It’s also vital to keep staff updated on latest policies and guidelines during a time of crisis; you could do this by sending informative emails reassuring your team of the measures that the business is taking to ensure the safety of all employees and clients.

What Should I Do if I Need to Close the Workplace?

If you must temporarily close the workplace, you should communicate this with your staff as soon as possible and create a contingency plan. For example, if this is due to governmental instructions, then you will most likely be given a grant to pay your staff, or they will be able to claim through social insurance.

However, if this is a personal decision, you’ll need to stick to your contractual obligations and pay your employees as agreed. That said, as an employer, you have the right to tell staff members when to take paid time off. So, if you’re planning on closing the business for a few weeks, workers should use their holiday allowance during this time. However, you must give your employees enough notice; if you’re closing for three weeks, you must tell them at least three weeks prior to the closure.

Should All Work Trips Be Cancelled?

Travelling during the flu pandemic does not only place the employee that is travelling at risk but also those that they will come into contact with following their trip. For this reason, it’s necessary to cancel any work trips, and also encourage staff to cancel any personal travel plans. While you don’t have to offer any reimbursement for their cancellation, this is at your discretion. Alternatively, if staff members still decide to travel after you’ve issued a warning, you can ask them to self-quarantine and are not obligated to pay them their regular salary during this time.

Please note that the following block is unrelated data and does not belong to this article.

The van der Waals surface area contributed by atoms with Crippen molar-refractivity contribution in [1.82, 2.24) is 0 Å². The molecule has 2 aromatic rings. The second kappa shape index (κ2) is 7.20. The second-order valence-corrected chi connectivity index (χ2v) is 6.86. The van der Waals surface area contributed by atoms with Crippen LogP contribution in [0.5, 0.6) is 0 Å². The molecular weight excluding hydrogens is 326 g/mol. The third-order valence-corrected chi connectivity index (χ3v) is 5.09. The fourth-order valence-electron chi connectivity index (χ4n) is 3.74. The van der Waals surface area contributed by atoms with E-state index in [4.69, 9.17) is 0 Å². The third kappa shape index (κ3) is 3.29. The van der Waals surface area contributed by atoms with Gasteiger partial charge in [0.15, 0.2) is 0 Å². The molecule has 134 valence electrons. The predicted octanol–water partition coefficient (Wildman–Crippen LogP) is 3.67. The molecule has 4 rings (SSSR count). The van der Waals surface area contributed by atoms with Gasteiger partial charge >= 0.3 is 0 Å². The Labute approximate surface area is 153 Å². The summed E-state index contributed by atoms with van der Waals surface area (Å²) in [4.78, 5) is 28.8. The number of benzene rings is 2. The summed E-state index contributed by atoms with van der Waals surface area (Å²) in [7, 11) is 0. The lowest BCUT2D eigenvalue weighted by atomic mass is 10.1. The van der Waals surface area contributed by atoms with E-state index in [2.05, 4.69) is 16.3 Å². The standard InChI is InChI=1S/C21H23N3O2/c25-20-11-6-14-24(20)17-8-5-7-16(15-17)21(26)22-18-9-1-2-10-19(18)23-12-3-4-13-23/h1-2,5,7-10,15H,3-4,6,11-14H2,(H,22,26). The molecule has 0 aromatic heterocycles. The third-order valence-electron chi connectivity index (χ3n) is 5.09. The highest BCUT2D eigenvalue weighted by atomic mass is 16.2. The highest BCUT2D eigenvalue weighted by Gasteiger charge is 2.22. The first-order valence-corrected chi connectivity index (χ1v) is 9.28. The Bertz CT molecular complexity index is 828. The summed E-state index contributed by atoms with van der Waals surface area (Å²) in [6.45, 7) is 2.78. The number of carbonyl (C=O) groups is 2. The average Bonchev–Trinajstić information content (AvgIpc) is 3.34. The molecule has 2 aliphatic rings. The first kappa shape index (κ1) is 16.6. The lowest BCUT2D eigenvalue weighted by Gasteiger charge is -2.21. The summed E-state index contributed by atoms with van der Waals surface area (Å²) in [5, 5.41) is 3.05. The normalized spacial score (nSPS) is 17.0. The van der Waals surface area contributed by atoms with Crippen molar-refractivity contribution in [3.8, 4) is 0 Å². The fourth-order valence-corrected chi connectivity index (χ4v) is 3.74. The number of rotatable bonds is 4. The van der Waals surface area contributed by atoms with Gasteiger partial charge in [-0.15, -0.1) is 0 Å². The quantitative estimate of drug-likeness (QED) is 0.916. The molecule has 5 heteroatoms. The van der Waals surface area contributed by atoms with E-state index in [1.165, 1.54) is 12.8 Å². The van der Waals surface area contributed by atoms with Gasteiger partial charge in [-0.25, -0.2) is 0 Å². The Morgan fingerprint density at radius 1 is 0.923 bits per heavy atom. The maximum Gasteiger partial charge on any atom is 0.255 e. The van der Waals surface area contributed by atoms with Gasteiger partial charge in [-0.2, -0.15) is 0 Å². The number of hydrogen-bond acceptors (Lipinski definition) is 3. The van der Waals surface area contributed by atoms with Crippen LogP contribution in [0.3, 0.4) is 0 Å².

You should regularly check the travel advice on the WHO (World Health Organisation) and your local authorities. Some countries may already have travel restrictions which may limit the ability of employees to return home if they become sick while they are out of the country. For this reason, it’s advised all trips to be cancelled until the outbreak is over.

Naturally, businesses will take a hit during a pandemic, especially if they are forced to close, meaning that employees too will suffer. However, what’s important during a crisis like this is to ensure that everyone stays safe and healthy, avoiding any unnecessary travel and contact with others.

infographic with advice to employers about coronavirus

What measures would you take during a flu pandemic? Get involved in the comment section below and let us know!